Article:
First-class fashion courtesy of the Royal Mail: Ten new stamps celebrating British style unveiled
07:52 GMT, 15 May 2012
When it comes to fashion, Britain has it licked.
So to celebrate the nation’s influence on the world, Royal Mail has unveiled a set of stamps featuring great clothes designs of our time.
The ten first-class stamps include Dame Vivienne Westwood’s famous multi-coloured tartan ‘harlequin’ dress, modelled by Naomi Campbell in 1993.
Scroll down for video
Iconic: Royal Mail is celebrating British fashion, including Dame Vivienne's dress, above, with ten new first class stamps
Classic: A blue Paul Smith suit is one of the designs in the ten-stamp set
There is also a gaudy golden gown
from Zandra Rhodes’s 1981 Elizabethan collection and Tommy Nutter’s
black-and-white checked suit, created especially for Ringo Starr.
Royal Mail said it wanted to pay
homage to an industry which employs about a million people and
contributes some 21billion to the UK economy.
It was advised on the collection by fashion experts from the Victoria & Albert Museum.
Each stamp – shot by photographer
Solve Sundsbo – features a different faceless model wearing a well-known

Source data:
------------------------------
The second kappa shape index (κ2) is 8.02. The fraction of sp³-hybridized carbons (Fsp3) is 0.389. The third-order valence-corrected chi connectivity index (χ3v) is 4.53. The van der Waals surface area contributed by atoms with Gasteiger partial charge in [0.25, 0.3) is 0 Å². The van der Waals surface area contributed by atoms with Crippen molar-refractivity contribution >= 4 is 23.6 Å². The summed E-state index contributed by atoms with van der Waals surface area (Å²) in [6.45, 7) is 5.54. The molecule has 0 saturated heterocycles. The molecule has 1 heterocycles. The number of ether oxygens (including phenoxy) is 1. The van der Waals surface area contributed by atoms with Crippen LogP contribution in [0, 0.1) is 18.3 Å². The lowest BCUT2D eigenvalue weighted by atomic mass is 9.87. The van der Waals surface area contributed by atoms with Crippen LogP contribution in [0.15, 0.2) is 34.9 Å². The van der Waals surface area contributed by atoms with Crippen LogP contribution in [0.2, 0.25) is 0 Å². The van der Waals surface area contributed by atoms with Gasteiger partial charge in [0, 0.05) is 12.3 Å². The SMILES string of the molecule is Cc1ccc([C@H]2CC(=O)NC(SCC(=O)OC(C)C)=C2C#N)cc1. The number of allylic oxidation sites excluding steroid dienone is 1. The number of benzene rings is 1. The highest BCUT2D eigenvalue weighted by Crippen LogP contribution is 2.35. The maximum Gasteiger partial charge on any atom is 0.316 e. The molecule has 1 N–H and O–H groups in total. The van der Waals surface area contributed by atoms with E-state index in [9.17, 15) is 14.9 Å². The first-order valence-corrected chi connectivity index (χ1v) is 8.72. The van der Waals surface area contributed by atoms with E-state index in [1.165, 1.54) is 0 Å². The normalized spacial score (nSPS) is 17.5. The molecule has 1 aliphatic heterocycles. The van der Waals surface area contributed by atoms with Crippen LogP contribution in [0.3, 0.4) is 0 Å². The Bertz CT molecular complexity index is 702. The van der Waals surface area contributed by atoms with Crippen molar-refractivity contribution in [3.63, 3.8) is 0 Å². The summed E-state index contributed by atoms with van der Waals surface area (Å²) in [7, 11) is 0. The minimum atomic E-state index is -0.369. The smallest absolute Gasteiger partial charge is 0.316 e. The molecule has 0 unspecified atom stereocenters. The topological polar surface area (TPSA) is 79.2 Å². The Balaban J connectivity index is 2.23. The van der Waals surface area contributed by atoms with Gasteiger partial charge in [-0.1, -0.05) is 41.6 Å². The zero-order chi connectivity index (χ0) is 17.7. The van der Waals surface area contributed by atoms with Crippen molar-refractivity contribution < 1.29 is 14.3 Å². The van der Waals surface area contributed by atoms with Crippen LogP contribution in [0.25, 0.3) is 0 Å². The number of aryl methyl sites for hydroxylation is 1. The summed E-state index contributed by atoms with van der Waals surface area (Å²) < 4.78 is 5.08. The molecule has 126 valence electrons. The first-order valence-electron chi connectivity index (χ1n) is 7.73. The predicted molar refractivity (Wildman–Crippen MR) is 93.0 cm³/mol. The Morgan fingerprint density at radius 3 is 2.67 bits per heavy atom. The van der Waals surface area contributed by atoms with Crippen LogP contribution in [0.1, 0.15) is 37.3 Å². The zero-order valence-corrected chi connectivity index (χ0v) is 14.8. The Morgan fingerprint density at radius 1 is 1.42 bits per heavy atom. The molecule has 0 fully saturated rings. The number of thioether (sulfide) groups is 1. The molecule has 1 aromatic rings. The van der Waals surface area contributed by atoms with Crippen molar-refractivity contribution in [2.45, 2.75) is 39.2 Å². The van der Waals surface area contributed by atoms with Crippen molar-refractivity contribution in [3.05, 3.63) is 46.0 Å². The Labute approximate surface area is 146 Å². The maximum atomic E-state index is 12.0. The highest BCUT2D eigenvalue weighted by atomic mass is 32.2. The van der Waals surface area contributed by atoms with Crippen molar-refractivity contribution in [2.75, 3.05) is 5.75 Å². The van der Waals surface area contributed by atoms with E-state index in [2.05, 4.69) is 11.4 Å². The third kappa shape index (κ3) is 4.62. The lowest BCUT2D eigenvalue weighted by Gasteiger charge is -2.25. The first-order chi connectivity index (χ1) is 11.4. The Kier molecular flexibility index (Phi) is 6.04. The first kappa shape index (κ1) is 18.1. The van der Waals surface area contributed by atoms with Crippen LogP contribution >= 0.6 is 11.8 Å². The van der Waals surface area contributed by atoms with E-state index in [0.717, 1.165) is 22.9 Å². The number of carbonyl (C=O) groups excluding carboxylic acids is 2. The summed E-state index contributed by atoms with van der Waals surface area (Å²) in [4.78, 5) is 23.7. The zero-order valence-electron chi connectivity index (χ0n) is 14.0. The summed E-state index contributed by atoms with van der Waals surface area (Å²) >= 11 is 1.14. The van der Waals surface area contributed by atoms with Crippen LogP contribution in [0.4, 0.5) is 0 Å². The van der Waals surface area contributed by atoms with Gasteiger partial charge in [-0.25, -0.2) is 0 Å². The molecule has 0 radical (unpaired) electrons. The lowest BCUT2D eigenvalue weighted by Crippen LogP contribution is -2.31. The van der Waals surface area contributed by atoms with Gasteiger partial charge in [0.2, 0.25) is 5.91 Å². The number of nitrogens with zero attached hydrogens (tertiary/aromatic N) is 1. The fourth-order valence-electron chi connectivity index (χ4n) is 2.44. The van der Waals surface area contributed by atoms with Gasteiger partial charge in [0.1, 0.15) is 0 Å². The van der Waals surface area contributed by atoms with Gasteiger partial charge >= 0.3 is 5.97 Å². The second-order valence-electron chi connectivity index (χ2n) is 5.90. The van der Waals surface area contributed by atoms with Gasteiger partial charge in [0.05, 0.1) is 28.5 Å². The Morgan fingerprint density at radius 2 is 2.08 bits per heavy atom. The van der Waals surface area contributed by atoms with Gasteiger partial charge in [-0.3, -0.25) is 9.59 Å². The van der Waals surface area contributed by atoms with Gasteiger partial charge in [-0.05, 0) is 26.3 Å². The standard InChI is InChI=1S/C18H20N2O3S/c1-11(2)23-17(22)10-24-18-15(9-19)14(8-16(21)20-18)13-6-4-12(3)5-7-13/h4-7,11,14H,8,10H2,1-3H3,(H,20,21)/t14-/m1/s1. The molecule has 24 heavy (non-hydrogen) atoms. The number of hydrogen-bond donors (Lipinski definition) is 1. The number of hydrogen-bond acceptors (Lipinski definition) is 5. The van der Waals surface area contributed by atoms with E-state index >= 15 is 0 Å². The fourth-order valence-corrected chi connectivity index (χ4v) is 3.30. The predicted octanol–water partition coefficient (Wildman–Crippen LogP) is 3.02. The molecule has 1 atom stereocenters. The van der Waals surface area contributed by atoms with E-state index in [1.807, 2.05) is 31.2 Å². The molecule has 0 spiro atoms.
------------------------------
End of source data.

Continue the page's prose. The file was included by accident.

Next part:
design from 1945 to the present day.
One of the more unusual creations is
an ensemble from Alexander McQueen’s Horn of Plenty collection with
head-to-toe black duck feather decoration.
Also featured are designs by Ossie Clark, Paul Smith, and Norman Hartnell, who dressed the Queen for her wedding and coronation.
Tommy Nutter's suit for Beatle Ringo Starr, was recreated especially for the shoot
A gown from Zandra Rhodes' Elizabethan Collection shown in Autumn/Winter 1981 (left) and a design from Norman Hartnell who dressed the Queen for her wedding and coronation (right)
Philip Parker, Royal Mail stamps
spokesman, said: ‘Britain is famous around the world for the creative
vision of its fashion designers, from the glamour and sophistication of
Norman Hartnell, the punk influence of Vivienne Westwood, through to
the world-class designs of Alexander McQueen.
‘British fashion has grown to become a
major national industry. So it is an honour to be able to pay homage to
some of the designers who made the industry what it is today.
The ten designs will go on sale tomorrow priced at 6.00 for a complete set.
Sundsbo has previously created campaigns for Tom Ford, Yves Saint Laurent, Dior, Gucci, Herms, Bally and Armani.
He also branched out into short films, teaming up with Alexander McQueen to produce a piece for the Florence Biennale.
Hardy Amies once said: 'A woman's day clothes must look equally good at Salisbury Station as the Ritz bar'
A wrap dress from Jean Muir, who was part of the British design revolution of the 1960s (left) and Alexander McQueen's Horn of Plenty ensemble from autumn / winter 2009-10 featuring black duck feathers (right)
Since 1945, fashion has grown to
become a major industry and today it employs about a million people,
contributing 21 billion to the UK economy.
The idea for the new issue came from the British Design Classics stamps of 2009, which featured Mary Quant's daring mini skirt.
This proved to be one of the most coveted of the ten stamps prompting
the decision to dedicate an entire issue to Britain's world-class